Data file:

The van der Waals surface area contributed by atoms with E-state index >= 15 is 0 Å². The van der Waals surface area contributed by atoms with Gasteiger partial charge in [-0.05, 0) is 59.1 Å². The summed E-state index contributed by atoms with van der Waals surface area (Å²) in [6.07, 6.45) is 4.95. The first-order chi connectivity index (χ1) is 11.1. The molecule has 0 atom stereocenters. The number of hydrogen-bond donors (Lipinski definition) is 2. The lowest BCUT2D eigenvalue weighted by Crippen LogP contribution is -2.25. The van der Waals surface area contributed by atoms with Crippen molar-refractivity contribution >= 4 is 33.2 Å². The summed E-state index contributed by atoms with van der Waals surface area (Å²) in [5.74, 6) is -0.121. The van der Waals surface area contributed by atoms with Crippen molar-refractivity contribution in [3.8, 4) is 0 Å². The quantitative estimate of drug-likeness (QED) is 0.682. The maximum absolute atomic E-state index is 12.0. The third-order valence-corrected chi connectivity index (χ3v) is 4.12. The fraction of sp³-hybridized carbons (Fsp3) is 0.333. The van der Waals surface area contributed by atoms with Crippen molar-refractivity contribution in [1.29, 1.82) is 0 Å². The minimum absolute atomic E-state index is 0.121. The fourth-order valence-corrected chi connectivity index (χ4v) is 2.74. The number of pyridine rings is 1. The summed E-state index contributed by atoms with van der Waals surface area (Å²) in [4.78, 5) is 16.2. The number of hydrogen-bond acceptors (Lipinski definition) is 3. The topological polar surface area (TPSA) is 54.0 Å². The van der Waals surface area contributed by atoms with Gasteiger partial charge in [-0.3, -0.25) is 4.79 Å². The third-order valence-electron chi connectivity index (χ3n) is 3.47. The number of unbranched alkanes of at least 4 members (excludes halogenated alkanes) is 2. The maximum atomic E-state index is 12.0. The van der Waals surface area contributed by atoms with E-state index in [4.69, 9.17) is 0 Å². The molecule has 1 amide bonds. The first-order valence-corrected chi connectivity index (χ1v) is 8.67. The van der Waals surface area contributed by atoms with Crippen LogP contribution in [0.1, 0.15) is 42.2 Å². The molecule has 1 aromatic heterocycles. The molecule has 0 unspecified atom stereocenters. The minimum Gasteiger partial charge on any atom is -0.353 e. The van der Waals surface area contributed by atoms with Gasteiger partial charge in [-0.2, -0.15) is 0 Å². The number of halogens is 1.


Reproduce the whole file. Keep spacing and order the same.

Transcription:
The van der Waals surface area contributed by atoms with E-state index >= 15 is 0 Å². The van der Waals surface area contributed by atoms with Gasteiger partial charge in [-0.05, 0) is 59.1 Å². The summed E-state index contributed by atoms with van der Waals surface area (Å²) in [6.07, 6.45) is 4.95. The first-order chi connectivity index (χ1) is 11.1. The molecule has 0 atom stereocenters. The number of hydrogen-bond donors (Lipinski definition) is 2. The lowest BCUT2D eigenvalue weighted by Crippen LogP contribution is -2.25. The van der Waals surface area contributed by atoms with Crippen molar-refractivity contribution >= 4 is 33.2 Å². The summed E-state index contributed by atoms with van der Waals surface area (Å²) in [5.74, 6) is -0.121. The van der Waals surface area contributed by atoms with Crippen molar-refractivity contribution in [3.8, 4) is 0 Å². The quantitative estimate of drug-likeness (QED) is 0.682. The maximum absolute atomic E-state index is 12.0. The third-order valence-corrected chi connectivity index (χ3v) is 4.12. The fraction of sp³-hybridized carbons (Fsp3) is 0.333. The van der Waals surface area contributed by atoms with Crippen molar-refractivity contribution in [1.29, 1.82) is 0 Å². The minimum absolute atomic E-state index is 0.121. The fourth-order valence-corrected chi connectivity index (χ4v) is 2.74. The number of pyridine rings is 1. The summed E-state index contributed by atoms with van der Waals surface area (Å²) in [4.78, 5) is 16.2. The number of hydrogen-bond acceptors (Lipinski definition) is 3. The topological polar surface area (TPSA) is 54.0 Å². The van der Waals surface area contributed by atoms with Gasteiger partial charge in [-0.3, -0.25) is 4.79 Å². The third-order valence-electron chi connectivity index (χ3n) is 3.47. The number of unbranched alkanes of at least 4 members (excludes halogenated alkanes) is 2. The maximum atomic E-state index is 12.0. The van der Waals surface area contributed by atoms with E-state index in [4.69, 9.17) is 0 Å². The molecule has 1 amide bonds. The first-order valence-corrected chi connectivity index (χ1v) is 8.67. The van der Waals surface area contributed by atoms with Crippen LogP contribution in [0.1, 0.15) is 42.2 Å². The molecule has 1 aromatic heterocycles. The molecule has 0 unspecified atom stereocenters. The minimum Gasteiger partial charge on any atom is -0.353 e. The van der Waals surface area contributed by atoms with Gasteiger partial charge in [-0.2, -0.15) is 0 Å². The number of halogens is 1.